Enter the 2018 Regional Design Annual by April 2 for a chance to be featured among the country’s best design work. Our judges: Sagi Haviv, Rebeca Méndez, Nancy Skolos, Alexander Isley, Chad Michael, Gail Anderson and Justin Peters.
Most of us know that 70% of the world’s cocoa comes from Africa, but few are aware that less than 1% of chocolate is actually made in Africa. Madagascar-based Madécasse chocolate changes that—they’re a direct-trade company which partners with small, independent farmers on-ground across Africa.
Recognized in the Southwest region in the 2017 PRINT Regional Design Awards, the branding and design for Madécasse has been transformed by Austin-based design firm, Ptarmak, which helped develop the “bean to bar” company.
The project come about for Ptarmak (pronounced “tar-mack”) when Madécasse was referred to the design firm by a former partner. “We originally started talking about working together over a year before work actually began,” says Zach Ferguson, design director of Ptarmak, who worked with a team of in-house designers on the project. “We took our time getting to know each other, building trust and familiarity before kicking off the project.”
Madécasse uses Madagascar cocoa to produce flavorful chocolate that is unmatched by the mass market, so the design had to also match; Ptarmak developed the branding, packaging, strategy and positioning. “After hearing their story and sampling the goodness, we were ready to do our part to make a difference, differently,” said Ferguson. “Through positioning to final packaging, we created a brand that captures the revolutionary vision and optimistic outlook of Madécasse and crafted a system that reflects the bright flavors and rare quality of the best chocolate you’ve never tasted.”
It came down to visual telling the brand’s story. “We were working together to help clarify Madécasse’s point of difference and synthesize the brand’s amazing story,” Ferguson says. “Visually, our goal was to create a brand and package architecture that bolstered the strategic work through a design that would rock on shelf.”
The design firm’s biggest influences were the brand’s vision and tapping into the lives of the people of Madagascar. “Madécasse is a brand that is working to transform how chocolate business is structured in service to the people who grow and farm the cacao,” Ferguson says. “The cacao in Madagascar is distinct, as well.”
Being true to Madagascar and Africa was key for Ptarmak, but they wanted to portray it unconventionally. “In America, Africa is usually portrayed through pics of dusty farmers with hand-me-down clothes carrying baskets on their heads,” said Ferguson. “While not inaccurate, this portrayal often casts Africans as a lowly, down-trodden people that desperately need help; it can be humiliating & dehumanizing.”
So the firm chose to empower the continuent. “We wanted to look at Africa’s future as a bright, culturally rich place that can be vibrant, bold, contemporary—and stylish,” Ferguson says.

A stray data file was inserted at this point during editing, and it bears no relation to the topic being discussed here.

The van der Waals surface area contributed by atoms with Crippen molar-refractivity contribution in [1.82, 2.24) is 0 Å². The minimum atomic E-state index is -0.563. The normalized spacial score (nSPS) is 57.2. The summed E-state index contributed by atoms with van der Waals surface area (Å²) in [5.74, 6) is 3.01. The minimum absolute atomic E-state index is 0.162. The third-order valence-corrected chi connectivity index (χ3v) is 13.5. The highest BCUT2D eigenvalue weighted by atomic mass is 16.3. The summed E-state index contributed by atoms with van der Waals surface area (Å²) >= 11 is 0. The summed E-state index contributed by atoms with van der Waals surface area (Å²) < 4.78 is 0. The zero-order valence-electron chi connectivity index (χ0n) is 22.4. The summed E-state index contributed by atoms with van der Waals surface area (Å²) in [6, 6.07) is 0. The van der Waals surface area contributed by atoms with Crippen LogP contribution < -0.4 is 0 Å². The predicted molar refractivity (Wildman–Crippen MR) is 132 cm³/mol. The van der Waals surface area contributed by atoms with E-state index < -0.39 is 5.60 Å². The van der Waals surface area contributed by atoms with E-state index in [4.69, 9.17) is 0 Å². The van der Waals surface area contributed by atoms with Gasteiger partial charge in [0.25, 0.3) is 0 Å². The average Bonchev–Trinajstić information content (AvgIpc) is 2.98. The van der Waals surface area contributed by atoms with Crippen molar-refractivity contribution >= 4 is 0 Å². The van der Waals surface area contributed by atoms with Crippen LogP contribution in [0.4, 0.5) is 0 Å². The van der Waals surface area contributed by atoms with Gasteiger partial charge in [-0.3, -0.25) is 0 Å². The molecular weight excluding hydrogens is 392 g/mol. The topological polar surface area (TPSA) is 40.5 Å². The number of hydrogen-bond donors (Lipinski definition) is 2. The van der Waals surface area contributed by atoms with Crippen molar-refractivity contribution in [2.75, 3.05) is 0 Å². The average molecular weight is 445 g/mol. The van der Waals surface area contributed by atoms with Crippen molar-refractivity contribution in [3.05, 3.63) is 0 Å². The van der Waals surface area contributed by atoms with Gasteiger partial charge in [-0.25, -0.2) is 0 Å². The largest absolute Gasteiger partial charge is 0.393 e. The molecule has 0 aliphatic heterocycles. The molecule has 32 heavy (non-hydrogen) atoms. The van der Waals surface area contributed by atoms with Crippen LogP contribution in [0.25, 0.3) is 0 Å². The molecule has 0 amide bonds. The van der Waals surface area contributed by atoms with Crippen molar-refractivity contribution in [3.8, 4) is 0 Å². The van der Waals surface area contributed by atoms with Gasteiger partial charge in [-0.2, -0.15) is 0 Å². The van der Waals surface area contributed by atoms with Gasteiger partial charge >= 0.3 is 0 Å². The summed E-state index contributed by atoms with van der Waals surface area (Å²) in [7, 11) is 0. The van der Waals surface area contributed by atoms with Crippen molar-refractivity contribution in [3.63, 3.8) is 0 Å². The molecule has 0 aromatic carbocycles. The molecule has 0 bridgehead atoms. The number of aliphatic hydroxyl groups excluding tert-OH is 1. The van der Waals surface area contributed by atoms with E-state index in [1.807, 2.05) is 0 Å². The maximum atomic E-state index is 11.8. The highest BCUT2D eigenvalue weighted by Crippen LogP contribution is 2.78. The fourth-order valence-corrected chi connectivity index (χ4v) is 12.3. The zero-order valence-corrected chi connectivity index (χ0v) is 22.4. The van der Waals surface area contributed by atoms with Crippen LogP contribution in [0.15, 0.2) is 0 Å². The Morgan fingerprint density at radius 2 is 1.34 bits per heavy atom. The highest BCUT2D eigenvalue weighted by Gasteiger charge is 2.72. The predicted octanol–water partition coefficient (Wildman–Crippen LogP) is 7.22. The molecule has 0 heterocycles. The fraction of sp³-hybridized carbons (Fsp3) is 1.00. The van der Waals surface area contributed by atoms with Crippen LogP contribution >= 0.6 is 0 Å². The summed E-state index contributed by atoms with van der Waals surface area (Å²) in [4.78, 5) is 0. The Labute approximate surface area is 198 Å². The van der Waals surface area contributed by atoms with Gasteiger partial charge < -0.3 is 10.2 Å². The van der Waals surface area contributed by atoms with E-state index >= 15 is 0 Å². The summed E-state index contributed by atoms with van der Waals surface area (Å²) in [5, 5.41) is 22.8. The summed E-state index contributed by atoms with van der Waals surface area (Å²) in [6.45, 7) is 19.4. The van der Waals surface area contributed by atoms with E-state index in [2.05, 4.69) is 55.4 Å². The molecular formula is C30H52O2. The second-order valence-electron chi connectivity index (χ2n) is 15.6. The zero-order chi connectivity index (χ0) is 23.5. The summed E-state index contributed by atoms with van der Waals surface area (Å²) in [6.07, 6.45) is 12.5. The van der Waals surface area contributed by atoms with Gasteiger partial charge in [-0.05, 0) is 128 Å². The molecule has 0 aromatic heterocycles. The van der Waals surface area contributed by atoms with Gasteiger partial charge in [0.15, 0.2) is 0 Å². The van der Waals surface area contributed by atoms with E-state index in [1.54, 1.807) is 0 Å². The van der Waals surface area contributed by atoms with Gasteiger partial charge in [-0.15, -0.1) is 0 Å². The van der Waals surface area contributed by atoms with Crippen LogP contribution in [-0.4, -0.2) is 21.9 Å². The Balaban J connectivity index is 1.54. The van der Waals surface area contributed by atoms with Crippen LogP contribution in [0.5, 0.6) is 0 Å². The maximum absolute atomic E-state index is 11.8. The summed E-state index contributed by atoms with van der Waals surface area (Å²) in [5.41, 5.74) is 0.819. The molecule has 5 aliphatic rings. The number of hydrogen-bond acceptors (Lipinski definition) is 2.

“The inspiration for the Madecasse logo came from the need to create a strong, recognizable symbol that would stand to represent the brands vivacity & spirit,” Ferguson continues. “Having the lemur be in a crosslegged position while making eye contact with the consumer gives the lemur a laid back and inviting demeanor. Our style goal at Ptarmak was to have the illustration emulate a screen-printed quality, and to strike a balance between the negative spaces of each component of the lemur.”
Another objective was to keep it simple, avoid the use of any shadows, and for it to work in a single color. “To obtain this style required many rounds of drawing and inking the lemur by hand until we found the balance we were looking for, and from there we would vectorize it and edit it in illustrator,” Ferguson says. “A few brands that we were inspired by include Lacoste, for its ability to create a iconic brand with minimal use of shapes and colors; Kipling for using a primate that is bold, simple and also interacts with the brand; and WWF’s Panda with its use of negative spacing and simple shapes. The illustration were created by one of our young talented designers in-house.”
There are several chocolate bars in the series (some have less cocoa percentage than others), and they each have different colors in their packaging. Overall, the brand message is meant to honor the vision of celebrating Madagascar values. “By centering the rebrand around the lemur, we anchored our designs to an identifiable representation of place,” Ferguson says. “The use of color and pattern represent the vibrancy of the locals, as well as the ‘bean to bar’ value of the company, both of which tie to the actual experience of eating the food—the heirloom cacao is a much brighter and fruitier cacao than what the west typically finds in its chocolate bars.”
Some of the fonts used on the packaging include a modified version of Interstate, which is used primarily as a flavor indicator and a header; Verlag, which is used as a secondary font for flavor names, sub-headlines and callouts; and Local Brewery, which is used sparingly. “Almost all the fonts are modified and drawn by hand to create a similar appearance as the logo,” Ferguson says. “The ‘Madecasse’ font itself is custom; drawn and painted by hand and edited in illustrator.”
But what was the biggest challenge? The illustrations required the most work. “We wanted to imbue whim with a deep personality that could see the brand through many years of growth,” Ferguson says.